We do not hold that Defendants can never make such a showing. We merely hold that the language of the Permit, standing alone, is ambiguous. In Colorado, however, a court determining whether a contract is ambiguous “may consider extrinsic evidence bearing upon the meaning of written terms, such as evidence of local usage and of the circumstances surrounding the making of the contract.” Defendants are at liberty to renew their motion for summary judgment with the support of extrinsic evidence which shows that, when read in context with the surrounding circumstances, the Permit unambiguously does not void the waiver at issue in this case.
Anderson I at 866 (citations omitted).
On remand, the deposition of Stanley E. Allgeier, a recreational staff officer with the United States Forest Service, was taken and received by the district court. Defendants again moved for summary judgment, arguing that Allgeier's deposition resolved in their favor the ambiguity perceived by us in the Permit. Anderson also moved for summary judgment “on the issue of the validity of the release.” The district court, after hearing, granted defendants' motion for summary judgment and denied Anderson's motion as moot. Anderson v. Eby, 877 F.Supp. 537 (D.Colo.1995) (hereinafter Anderson II). In so doing, the district court found that “[d]efendants have adduced sufficient evidence to resolve the perceived ambiguity in the Special Use Permit” and concluded that “Plaintiff has failed to refute that evidence sufficiently to prevent entry of summary judgment against her under Fed.R.Civ.P. 56(e).” Anderson II at 540.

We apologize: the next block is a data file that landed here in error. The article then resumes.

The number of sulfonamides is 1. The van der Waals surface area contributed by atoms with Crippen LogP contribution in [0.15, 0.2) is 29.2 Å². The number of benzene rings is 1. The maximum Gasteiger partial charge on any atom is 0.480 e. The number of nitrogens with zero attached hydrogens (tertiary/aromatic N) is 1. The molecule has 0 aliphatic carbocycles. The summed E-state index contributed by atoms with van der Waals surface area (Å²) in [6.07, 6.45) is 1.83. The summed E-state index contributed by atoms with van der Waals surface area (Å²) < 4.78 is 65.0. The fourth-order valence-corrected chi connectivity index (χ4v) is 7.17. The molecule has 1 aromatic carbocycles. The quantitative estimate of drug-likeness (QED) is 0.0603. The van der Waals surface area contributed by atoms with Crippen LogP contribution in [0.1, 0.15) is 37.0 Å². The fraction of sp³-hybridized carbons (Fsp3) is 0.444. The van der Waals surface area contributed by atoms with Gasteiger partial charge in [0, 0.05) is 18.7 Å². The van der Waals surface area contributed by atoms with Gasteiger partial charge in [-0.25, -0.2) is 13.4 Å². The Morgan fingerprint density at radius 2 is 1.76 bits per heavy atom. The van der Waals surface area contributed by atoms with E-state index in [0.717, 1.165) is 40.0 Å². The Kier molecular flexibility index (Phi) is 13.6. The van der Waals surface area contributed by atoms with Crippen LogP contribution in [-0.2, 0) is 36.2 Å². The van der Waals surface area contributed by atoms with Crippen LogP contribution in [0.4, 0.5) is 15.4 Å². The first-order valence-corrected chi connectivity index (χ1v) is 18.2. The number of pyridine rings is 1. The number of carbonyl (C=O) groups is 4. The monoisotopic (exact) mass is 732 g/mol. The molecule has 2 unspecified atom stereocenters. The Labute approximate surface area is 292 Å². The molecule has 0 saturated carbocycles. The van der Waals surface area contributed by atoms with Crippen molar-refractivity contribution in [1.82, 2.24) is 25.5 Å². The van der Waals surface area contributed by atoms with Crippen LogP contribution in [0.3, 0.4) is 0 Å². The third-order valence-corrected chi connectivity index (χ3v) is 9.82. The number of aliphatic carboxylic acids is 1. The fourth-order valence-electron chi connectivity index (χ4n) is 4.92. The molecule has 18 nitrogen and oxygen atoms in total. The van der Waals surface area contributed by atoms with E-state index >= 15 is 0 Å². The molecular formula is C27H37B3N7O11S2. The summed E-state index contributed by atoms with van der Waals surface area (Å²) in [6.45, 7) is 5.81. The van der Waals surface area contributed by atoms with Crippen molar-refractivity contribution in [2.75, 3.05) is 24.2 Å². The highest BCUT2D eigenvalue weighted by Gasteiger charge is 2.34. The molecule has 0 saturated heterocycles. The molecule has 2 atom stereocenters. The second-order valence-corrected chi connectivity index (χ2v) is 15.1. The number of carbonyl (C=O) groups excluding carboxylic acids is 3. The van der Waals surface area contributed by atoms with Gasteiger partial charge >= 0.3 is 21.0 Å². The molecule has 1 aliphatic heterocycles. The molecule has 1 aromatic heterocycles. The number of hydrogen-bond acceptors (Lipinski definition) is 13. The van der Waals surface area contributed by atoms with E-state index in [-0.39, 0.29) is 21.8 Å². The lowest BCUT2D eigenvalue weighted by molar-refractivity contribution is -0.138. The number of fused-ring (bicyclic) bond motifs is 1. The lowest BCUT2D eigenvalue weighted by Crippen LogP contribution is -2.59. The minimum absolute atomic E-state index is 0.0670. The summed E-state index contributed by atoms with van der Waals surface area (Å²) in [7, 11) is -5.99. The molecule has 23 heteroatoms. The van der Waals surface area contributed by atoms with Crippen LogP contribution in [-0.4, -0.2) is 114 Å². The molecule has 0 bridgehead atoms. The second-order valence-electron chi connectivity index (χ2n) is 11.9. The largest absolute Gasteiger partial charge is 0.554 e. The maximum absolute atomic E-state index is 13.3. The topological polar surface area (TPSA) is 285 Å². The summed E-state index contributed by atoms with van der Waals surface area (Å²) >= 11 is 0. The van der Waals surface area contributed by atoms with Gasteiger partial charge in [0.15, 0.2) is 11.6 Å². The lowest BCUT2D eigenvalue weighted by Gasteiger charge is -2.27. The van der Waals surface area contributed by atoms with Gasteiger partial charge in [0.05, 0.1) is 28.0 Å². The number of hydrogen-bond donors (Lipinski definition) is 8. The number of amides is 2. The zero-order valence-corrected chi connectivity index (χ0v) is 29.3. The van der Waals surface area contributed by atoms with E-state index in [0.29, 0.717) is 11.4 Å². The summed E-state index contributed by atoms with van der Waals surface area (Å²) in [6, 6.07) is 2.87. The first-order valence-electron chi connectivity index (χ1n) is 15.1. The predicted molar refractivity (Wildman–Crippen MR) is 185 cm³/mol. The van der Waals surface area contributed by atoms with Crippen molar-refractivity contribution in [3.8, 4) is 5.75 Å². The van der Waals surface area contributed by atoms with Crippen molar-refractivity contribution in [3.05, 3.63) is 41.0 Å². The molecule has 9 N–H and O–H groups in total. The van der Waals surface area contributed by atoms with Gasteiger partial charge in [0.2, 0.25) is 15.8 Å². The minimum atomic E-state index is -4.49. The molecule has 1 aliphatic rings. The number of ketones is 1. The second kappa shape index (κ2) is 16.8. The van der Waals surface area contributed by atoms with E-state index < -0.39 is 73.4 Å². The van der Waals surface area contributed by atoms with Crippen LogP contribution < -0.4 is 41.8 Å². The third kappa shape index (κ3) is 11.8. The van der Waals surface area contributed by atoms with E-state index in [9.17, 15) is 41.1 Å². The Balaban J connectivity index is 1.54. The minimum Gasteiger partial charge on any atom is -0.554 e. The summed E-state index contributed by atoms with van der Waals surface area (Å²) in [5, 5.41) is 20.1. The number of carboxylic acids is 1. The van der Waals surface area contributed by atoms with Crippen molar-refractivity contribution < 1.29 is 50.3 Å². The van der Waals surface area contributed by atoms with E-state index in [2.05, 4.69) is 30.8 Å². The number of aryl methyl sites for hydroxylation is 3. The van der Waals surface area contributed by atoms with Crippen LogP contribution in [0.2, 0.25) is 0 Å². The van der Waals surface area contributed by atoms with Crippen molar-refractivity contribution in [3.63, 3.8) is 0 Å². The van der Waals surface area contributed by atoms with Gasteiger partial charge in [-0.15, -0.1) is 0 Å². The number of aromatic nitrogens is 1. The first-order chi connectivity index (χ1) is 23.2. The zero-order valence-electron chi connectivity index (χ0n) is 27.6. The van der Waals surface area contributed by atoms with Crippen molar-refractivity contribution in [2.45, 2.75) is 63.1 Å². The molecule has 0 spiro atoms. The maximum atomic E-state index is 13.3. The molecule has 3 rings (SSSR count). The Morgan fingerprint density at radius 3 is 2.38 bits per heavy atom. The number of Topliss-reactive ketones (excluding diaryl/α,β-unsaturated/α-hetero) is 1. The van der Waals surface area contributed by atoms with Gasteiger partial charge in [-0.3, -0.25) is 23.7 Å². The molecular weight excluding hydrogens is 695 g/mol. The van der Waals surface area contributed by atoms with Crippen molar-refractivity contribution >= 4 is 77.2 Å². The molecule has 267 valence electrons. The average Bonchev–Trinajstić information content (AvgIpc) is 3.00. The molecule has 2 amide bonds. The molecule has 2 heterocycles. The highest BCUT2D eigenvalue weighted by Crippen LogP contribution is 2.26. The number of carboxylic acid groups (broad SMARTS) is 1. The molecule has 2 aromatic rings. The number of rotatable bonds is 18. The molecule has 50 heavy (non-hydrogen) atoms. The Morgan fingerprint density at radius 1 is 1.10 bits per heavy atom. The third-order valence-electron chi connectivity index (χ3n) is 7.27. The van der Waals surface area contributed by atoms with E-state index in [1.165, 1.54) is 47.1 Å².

On appeal, Anderson asks that we reverse the judgment entered by the district court and remand the case for trial on its merits. Counsel in his brief states that the two issues to be resolved on appeal are as follows:
I. Whether the district court erred in refusing to consider provisions of the United States Forest Service Manual which proscribe permittees under a Special Use Permit from obtaining releases which insulate their own negligent conduct.